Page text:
Thomas Gainsborough born in Sudbury, Suffolk, Gainsborough displayed precocious artistic skills. According to family legend, he helped catch a pear thief in a neighbor's orchard by accurately sketching the culprit. Recognizing his obvious talent, his family sent him to London at the age of 13, where he was trained by the French Rococo artist Hubert Gravelot.
In 1745, Thomas Gainsborough set up in business hoping to make a living selling landscapes, but the venture failed and he returned to Suffolk. Gainsborough preferred landscapes to 'face painting', but found that portraiture was more profitable. With this in mind, he eventually moved from Suffolk to the fashionable resort of Bath, where he was employed by a rich illustrious clientele.
The English Industrial Revolution during the second half of the eighteenth century changed the social situation and established a new relationship between the middle classes and art. Portraiture, previously confined to the aristocracy and higher clergy, also became accessible to the bourgeoisie. The emphatic and celebratory style typical of the aristocratic portrait was now replaced by a more faithful likeness. Gainsborough frequently painted his two daughters to record their physical and psychological development. The Painters Daughters Chasing A Butterfly, here the children are still small, but the old girl already seems less interested in her younger sister's game of chasing a butterfly.
Gainsborough set his figures in landscapes and sought to paint a true likeness of his subject in a natural manner. This contrasted with Reynolds views of portraiture, it sparked an artistic debate that led to the creation of an independent school of English portraiture.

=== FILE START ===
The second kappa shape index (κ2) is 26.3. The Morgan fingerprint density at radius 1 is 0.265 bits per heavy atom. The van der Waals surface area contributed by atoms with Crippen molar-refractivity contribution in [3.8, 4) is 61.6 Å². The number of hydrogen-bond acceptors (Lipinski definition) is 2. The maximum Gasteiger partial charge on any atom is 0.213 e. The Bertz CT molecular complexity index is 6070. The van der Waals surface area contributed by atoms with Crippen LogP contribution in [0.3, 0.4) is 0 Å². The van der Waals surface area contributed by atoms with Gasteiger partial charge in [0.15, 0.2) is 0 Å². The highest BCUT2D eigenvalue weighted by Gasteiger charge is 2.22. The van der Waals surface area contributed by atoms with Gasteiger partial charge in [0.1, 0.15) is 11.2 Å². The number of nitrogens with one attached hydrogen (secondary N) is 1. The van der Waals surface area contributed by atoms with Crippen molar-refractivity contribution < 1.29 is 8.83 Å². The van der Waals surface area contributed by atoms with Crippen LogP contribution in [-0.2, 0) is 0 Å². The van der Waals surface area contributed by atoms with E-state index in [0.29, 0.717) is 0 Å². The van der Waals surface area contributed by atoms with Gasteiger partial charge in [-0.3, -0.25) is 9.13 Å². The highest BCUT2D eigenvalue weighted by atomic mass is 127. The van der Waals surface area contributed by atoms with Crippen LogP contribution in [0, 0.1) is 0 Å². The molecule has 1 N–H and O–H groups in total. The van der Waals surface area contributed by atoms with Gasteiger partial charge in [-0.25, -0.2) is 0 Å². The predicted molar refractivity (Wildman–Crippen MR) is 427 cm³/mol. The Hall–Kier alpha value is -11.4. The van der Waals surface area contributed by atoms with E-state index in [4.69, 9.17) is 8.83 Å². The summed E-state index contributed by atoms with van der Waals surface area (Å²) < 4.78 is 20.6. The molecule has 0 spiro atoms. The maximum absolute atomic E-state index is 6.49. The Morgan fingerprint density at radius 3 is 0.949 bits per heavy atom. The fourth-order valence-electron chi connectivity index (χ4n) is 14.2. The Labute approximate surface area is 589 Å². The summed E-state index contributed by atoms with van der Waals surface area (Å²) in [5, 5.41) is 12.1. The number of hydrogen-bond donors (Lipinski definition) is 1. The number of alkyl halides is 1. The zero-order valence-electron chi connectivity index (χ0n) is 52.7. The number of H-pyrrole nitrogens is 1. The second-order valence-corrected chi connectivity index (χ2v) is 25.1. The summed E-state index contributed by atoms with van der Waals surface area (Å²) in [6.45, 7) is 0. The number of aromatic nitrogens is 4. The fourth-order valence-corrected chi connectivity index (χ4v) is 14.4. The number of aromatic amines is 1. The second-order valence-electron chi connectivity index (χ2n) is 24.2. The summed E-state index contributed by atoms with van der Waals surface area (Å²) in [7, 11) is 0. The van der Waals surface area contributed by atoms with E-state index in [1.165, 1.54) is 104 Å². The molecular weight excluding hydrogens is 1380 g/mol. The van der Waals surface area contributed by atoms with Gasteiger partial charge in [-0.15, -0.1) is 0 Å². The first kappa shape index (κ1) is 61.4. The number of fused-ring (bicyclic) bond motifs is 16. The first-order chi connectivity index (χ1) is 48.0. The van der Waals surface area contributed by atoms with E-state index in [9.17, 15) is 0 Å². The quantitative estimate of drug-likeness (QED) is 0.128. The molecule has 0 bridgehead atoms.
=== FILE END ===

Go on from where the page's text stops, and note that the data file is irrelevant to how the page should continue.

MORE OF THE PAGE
Here, Thomas Gainsborough honed his skills to perfection, often painting landscapes by candlelight, in order to give his brushwork its distinctive, flickering appearance, using a tabletop arrangement of stones, pieces of mirrors, broccoli, and the like as a model. His later work was characterized by a light palette and easy, economical strokes.
Gainsborough was interested in reflections of light on silk and satin, the deep tones of velvet, and the delicacy of lace. He often painted full-length figures, The Morning Walk, with his figures being in motion in a natural setting. The feeling for landscape is one of the painter's distinctive features and he anticipates the development of a genre that was to become extremely popular in England during the Romantic period.
By 1768, he was so famous that he was invited to become one of the founding members of the Royal Academy. Gainsborough accepted and spent the final years of his career in London vying with Reynolds for supremacy in the field of portraiture.
The rapid rise in the value of pictures by Thomas Gainsborough and also by Reynolds in the mid 19th century was partly because of the Rothschild family, including Ferdinand de Rothschild, began collecting them. In 2011, Gainsborough's portrait of Miss Read (Portrait of Mrs. Frances Villebois) was sold for a record price of $9,000,000. Thomas Gainsborough Portrait of Mrs. Sarah Siddons oil reproduction on canvas (shown below) can be seen being painted in Our Artists section.
Art Movement History: Rococo.
Artists Influencing Thomas Gainsborough: Hubert Gravelot, William Hogarth, Francis Hayman, Anthony Van Dyck.
Artist's Biography compiled by Albert L. Mansour at The World's Artist.